Playing Seconds

Two players released by Yorkshire last year are still trying to carve out professional careers and have been gracing the Second XI circuit this season.

Left-arm quick bowler James Wainman can be found at Worcestershire meanwhile spinner Azeem Rafiq, rather cruelly let go following trying personal times, can be found at Warwickshire.

Competition for places at Yorkshire this season is incredibly hot so it’s understandable that some players had to be let go. Wainman and Rafiq are extremely good cricketers however and it wouldn’t be a surprise if we were to see them grace the field for a county side’s first XI in the future.

For Whom the Bell Tolls!

Warwickshire stalwart Ian Bell will miss the first three months of the county campaign because of a toe injury sustained during the PSL. The 36-year-old’s chances of gatecrashing the Ashes now appear even slimmer than the own brand lasagne sheet that they already were!

If you were lining up Bell as a vital component of your fantasy cricket batting line-up then you’ll need to perform a rethink… James Hildreth anyone?

Stone Certainty?

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Warwickshire’s Olly Stone is a player who featured in Silly Point’s Six to Watch feature this year…

https://sillypointcricket.com/2018/01/14/six-to-watch 2018/

https://sillypointcricket.com/2018/09/22/six-to-watch-2018-season-review/

He follows in the footsteps of another player from this year’s selection, Surrey batsman Ollie Pope, to have now graced the international stage.

Coming off the back of a productive domestic campaign, Stone made his international debut for England in the ODI series in Sri Lanka that started last week. Both matches were affected by the rain but after not getting an opportunity in the first (Due to the weather in Dambulla), Stone collected his maiden England wicket in the second match.

http://www.espncricinfo.com/series/18602/scorecard/1140379/sri-lanka-vs-england-1st-odi-eng-in-sl-2018-19

Stone possibly owes his chance in part due to the hosts flipping of the tour schedule, leaving Liam Plunkett (Wedding arrangements already made) high and dry. If the pictures are anything to go by, high and dry is not something that many Sri Lankan cricket grounds are at the moment. The rain has been of biblical proportions!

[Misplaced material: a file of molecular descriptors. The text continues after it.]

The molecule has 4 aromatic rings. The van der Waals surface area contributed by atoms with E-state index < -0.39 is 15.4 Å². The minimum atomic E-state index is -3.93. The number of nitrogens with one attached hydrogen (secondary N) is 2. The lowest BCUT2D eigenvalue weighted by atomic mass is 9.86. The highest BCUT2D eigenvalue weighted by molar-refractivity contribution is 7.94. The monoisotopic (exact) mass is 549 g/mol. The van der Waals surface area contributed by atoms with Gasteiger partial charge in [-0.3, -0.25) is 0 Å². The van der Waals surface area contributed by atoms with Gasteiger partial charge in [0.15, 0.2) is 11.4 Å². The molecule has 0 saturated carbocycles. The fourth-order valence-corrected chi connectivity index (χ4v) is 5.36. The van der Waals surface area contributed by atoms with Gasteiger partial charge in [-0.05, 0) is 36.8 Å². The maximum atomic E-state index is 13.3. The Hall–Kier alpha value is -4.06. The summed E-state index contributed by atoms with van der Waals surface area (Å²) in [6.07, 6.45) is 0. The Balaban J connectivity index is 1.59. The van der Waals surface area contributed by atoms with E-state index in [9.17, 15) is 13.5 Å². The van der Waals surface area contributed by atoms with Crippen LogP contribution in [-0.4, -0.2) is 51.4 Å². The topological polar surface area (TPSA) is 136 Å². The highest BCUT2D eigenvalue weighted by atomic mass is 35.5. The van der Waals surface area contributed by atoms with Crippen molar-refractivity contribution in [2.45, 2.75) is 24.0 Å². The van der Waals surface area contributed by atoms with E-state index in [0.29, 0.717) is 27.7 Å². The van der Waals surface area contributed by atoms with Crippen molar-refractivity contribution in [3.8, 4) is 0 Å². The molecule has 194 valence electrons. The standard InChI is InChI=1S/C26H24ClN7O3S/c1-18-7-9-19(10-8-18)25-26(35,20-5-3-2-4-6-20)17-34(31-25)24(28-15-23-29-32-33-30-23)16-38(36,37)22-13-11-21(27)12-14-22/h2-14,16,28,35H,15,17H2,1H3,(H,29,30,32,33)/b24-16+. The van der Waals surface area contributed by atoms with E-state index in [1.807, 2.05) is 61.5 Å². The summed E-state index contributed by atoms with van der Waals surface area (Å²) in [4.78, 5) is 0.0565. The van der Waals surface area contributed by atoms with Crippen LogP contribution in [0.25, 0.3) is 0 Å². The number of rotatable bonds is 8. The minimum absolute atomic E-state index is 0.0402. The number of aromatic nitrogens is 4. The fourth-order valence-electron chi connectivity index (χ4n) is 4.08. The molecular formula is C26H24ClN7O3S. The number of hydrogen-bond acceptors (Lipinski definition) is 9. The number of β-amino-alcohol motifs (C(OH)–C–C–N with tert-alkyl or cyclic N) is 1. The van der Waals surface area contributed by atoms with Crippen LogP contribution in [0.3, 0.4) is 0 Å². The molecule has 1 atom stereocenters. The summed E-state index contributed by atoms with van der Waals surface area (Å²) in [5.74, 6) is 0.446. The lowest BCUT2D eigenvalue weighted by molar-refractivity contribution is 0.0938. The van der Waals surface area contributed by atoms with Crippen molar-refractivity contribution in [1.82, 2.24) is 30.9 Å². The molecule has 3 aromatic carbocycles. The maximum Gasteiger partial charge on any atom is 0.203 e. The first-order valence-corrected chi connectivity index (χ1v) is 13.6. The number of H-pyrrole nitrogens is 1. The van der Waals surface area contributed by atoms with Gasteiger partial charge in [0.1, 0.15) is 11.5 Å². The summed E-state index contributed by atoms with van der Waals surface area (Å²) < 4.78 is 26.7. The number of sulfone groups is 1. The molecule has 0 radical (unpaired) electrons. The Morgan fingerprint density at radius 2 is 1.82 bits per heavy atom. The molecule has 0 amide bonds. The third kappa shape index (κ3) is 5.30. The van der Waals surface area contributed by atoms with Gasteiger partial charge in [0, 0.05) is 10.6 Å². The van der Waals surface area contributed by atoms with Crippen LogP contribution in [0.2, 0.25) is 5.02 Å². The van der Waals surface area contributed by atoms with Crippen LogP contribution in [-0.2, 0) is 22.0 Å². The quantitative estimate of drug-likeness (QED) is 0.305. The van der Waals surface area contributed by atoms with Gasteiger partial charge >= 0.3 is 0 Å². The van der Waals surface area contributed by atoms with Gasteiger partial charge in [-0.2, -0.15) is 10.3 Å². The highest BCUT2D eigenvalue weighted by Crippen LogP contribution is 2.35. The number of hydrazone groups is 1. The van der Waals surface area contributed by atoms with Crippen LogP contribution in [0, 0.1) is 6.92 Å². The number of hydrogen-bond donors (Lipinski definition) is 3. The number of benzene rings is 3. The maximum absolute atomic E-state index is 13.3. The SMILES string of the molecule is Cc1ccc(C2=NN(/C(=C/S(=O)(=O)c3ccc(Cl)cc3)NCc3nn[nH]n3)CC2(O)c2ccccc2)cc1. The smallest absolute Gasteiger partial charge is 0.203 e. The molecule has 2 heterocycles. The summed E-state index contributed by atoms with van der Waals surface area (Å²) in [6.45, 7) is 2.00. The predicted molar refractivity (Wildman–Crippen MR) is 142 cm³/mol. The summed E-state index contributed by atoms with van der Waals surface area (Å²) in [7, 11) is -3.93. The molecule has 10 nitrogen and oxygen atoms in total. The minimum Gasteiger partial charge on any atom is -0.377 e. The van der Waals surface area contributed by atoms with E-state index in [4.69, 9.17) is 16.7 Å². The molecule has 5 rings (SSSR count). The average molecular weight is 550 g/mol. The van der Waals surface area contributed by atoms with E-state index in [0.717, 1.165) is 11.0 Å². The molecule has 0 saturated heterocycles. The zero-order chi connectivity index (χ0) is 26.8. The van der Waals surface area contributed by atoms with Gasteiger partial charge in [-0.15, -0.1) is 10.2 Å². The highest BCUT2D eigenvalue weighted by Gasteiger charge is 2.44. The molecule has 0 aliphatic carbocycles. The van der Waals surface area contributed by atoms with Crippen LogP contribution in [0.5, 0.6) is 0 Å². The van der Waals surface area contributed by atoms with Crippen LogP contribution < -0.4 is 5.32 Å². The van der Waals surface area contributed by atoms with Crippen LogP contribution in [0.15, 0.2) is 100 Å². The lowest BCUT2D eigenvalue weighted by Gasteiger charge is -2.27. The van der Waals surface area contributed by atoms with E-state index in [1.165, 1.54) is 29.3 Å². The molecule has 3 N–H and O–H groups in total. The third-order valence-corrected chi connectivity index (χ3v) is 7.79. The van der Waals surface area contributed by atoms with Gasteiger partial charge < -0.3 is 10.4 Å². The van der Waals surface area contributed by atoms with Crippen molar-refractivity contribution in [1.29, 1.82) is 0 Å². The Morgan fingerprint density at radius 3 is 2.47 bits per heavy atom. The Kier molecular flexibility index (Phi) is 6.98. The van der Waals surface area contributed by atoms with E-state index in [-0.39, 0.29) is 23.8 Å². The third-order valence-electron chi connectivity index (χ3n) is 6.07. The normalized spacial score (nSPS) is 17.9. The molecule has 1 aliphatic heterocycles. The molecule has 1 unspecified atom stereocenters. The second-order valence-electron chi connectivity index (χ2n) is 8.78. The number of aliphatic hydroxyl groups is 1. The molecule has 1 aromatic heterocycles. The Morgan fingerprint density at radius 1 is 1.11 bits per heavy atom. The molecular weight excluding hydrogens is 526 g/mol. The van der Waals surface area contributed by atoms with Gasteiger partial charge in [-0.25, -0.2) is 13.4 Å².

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Stone could be a real asset for England come next year’s World Cup and future Ashes tours. He’ll need to remain fit and it could be that another player with a history of injuries, Somerset’s Jamie Overton, could help provide some healthy competition for Stone. Then there are also the likes of Saqib Mahmood, Zak Chappell, George Garton and in time, Jofra Archer.

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Another player that I’m delighted to see get further opportunities in an England shirt is Hampshire’s Liam Dawson.

http://www.espncricinfo.com/england/content/player/211855.html

I felt that he was badly handled during his stint as a Test spinner. He performed admirably against India and South Africa, dismissing Hashim Amla twice but the England management buckled under media pressure and dropped the slow-left-armer. As a fill-in player, he’s been victim to attack when playing limited overs matches for England before but performed superbly in last year’s edition of the Pakistan Super League. He’s a constantly evolving player and England could do a lot worse than stick by him.

CricketXI – County Championship 2018: Season Review

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At the start of the year I stumbled upon CricketXI, an alternative fantasy cricket competition. This game focused purely on the County Championship (First Class) campaign.

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I selected a team of young guns and as you can see things went really well! It was great to see the likes of Jonny Tattersall, Zak Crawley and Will Jacks develop. Harry Brook, Ben Twohig (Love his name!) and Matthew Carter also made great strides.

Unfortunately Surrey pacer Matt Dunn got injured early in the campaign and disappeared from the professional radar once again. Wicketkeeper Lewis McManus lost his place in the Hampshire First XI. Teammate Asher Hart and Essex spinner Aron Nijjar (Who fooled me by playing in a pre-season university match!) couldn’t get near their respective first XIs. Neither could spinner Sukhjit Singh who was sadly released by Warwickshire at the end of the campaign. Warwickshire clearly have little interest in developing their own young players and much prefer to sign absolutely anybody. While that’s great for players like Will Rhodes and Olly Stone, it’s not for players like Singh and Andy Umeed.

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As well as my outfit of kids, I also selected a more ‘serious’ side but following early season injury, Sam Northeast failed to really get going having relocated from Kent to Hampshire and has fallen way down the England pecking order. Disappointingly, Sussex batsman Luke Wells and Nottinghamshire’s Riki Wessels failed to back-up productive 2017 campaigns.

On the plus side, James Hildreth was amongst the runs as ever, meanwhile Tom Bailey, Ben Sanderson and everybody’s favourite ex-England cricketer Jade Dernbach, contributed with the ball.

Well, there’s always next year!

England Ignored XI

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England have named their Test and ODI squads for the winter tour of Sri Lanka as well as announcing the Lions squads for matches against Pakistan A in UAE:

https://en.wikipedia.org/wiki/English_cricket_team_in_Sri_Lanka_in_2018–19

http://www.espncricinfo.com/story/_/id/24802981/jason-roy-named-england-lions-four-day-squad

Here’s a party of players who must feel unfortunate not to have at least made the Lions cut…